“India’s economic boom has not been preceded by a scaling up of talent supply, so herein lies a major paradox: the need to create more jobs on one hand, and an emerging talent shortage on the other,” she wrote in a recent research report.

Nevertheless, many companies have been aware of this problem for some time and have been investing in in-house education and training so the private sector is playing a role on the education front.

A third concern, and one the World Bank, in particular, has drawn attention to, is the slow growth rate of India’s agricultural sector. Around two-thirds of Indians depend on rural employment for a living, and current agricultural practices are neither economically nor environmentally sustainable. India’s yields for many agricultural commodities are low, largely as a result of poorly maintained irrigation systems and almost universal lack of good extension services. Farmers’ access to markets is hampered by poor roads, rudimentary market infrastructure, and excessive regulation.

Finally, some believe that politics is still an area that calls for some caution, in particular the Naxalite threat in the eastern part of India. The Naxalite movement, which basically refers to groups engaging in a violent struggle on behalf of the landless and the tribal people against landlords and their agents, is believed to have spread across 165 districts in 14 states, and if not curbed, could seriously undermine investment activity.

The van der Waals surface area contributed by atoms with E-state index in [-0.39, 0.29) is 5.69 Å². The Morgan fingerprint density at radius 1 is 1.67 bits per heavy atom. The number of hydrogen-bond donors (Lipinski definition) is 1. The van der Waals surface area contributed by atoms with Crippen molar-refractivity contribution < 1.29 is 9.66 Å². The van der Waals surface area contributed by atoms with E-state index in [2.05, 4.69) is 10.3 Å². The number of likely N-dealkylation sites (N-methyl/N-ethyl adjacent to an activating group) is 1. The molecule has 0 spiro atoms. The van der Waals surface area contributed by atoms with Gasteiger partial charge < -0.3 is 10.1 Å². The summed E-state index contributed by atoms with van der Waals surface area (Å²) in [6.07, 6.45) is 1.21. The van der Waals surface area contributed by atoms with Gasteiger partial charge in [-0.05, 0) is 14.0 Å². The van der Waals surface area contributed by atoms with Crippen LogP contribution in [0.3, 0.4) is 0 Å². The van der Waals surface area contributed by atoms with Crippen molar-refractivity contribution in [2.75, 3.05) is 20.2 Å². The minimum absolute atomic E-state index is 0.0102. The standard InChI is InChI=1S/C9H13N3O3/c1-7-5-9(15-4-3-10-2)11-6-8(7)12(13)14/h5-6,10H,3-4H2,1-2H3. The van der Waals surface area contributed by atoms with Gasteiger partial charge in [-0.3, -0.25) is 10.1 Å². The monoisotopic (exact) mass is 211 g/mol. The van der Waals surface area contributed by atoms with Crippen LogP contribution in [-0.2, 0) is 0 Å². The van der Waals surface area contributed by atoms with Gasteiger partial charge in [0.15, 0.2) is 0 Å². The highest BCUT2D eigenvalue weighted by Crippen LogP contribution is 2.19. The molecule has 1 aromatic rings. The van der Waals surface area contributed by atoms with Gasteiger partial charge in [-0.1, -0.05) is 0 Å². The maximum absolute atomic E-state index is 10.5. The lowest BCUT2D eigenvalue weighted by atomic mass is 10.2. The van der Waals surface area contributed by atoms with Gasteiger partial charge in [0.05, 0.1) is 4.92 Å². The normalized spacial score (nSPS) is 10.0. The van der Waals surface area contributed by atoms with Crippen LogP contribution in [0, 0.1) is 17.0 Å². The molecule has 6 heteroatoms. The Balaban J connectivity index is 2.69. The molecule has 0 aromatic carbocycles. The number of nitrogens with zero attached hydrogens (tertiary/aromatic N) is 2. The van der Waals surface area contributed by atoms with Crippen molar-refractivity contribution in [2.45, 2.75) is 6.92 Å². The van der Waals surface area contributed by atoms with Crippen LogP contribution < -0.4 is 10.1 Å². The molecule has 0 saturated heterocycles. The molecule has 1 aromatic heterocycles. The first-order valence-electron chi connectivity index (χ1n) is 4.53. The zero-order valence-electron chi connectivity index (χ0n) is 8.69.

“All new investments planned in metals and mining take place in the ‘red’ area,” Malkani says, so that problem is certainly something to keep a watch out for.” However, the government has shown its resolve to address the issue properly, so she does not see the issue spiraling out of control.

Many Indian companies have become noteworthy borrowers on international capital markets, and are becoming more and more involved in cross-border M&A activity. Even though the government, as part of its moves to curb foreign exchange inflows, has recently placed a ceiling on the amount of external commercial borrowings that companies can bring into India, this should not deter companies from continuing their M&A activity.

Looking ahead, most analysts and observers believe that the Indian economy can sustain a growth rate of 8%-8.5% with moderate inflation and without this putting a strain on the balance-of-payments. Last year, inflation — as measured by the variations in the wholesale price index (WPI) on a year-on-year basis — up from 4.1% at end-March 2006 to an intra-year peak of 6.7% at the end of January this year, according to

the ADB. But with the central bank maintaining a tight vigil, inflation declined to 4.08% by the third week of June, and remained at 4.5% at the end of July.

Savita Iyer